With this blog I aim to inform the reader of Dr John Sarno’s idea’s and why it is SO important for global healthcare that he is recognised for his great contribution to medicine. A lofty aim you might say but if just one person reads this and is convinced to ‘Give Sarno a chance’ it will have been worth it! There are some minor disagreements on Sarno’s overall approach but the central thrust his argument is valid ( ‘The brain creates a REAL chronic pain state’ ). Not imaginary or made up in your mind but REAL unrelenting, excruciating pain.
Being a young man who was previously intensely athletic, strong and fit it was humiliating to be reduced to being a ‘pain patient’. Every specialist I visited usually shrugged their shoulders, told me to get on with my life and wrote a prescription for ‘painkiller A,B,C’. I avoided most sports and became known as someone with a ‘bad back’ and accepted the general idea without question. Having made several attempts at coming back to sport I found I was exhausted and much sorer for several days after. My recovery would bleed into the next training session. My train of thought is typically, ‘if I can’t do it close to 100%, then it isn’t worth doing’. I didn’t like going through the motions whilst thinking I was doing myself even more damage leading to continued pain.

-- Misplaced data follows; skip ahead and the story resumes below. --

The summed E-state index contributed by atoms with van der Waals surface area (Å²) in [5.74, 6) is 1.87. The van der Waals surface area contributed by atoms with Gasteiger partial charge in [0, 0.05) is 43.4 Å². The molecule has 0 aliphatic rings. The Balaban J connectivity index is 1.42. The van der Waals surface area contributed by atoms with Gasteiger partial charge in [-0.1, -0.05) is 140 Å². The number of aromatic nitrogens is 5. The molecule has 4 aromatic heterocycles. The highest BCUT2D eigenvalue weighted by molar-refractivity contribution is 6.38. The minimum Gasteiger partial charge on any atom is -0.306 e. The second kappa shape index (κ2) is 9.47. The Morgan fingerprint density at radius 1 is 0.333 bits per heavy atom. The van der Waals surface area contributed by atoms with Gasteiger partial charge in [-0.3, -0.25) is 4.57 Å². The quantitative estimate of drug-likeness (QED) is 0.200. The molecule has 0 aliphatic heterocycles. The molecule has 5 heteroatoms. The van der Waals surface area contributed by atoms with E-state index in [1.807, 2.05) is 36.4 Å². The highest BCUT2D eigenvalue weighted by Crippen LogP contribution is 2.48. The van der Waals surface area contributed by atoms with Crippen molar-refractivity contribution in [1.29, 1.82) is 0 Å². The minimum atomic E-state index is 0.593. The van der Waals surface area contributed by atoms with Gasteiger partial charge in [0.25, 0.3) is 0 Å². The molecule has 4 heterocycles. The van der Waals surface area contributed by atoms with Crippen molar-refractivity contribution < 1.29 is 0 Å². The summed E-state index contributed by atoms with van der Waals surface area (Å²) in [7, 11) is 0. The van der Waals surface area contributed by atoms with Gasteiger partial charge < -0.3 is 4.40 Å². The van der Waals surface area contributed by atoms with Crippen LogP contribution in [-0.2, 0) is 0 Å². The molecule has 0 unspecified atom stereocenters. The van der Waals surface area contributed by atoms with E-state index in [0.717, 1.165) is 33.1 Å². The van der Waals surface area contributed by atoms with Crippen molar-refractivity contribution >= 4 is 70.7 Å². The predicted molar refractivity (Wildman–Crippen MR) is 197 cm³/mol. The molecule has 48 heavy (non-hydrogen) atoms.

Having studied Engineering and being of a scientific bent I became entirely focussed(obsessed) on the structural aspect of the pain, obsessively searching for the ideal posture and trying to figure out what had went wrong with my body. In this post I go into more detail about everything that I had tried. In March 2014 I presented my ‘Pain bible’ to yet another Pain Specialist who sighed and told me to expect this for the rest of my life and ‘that you will know real pain when you get married’. When you are in my shoes however this felt like another blow and confirmed all the fears that had been building for some time. I decided to keep looking for answers and having sceptically tried ‘body-scan meditations’ with some interesting results my frontiers had opened up.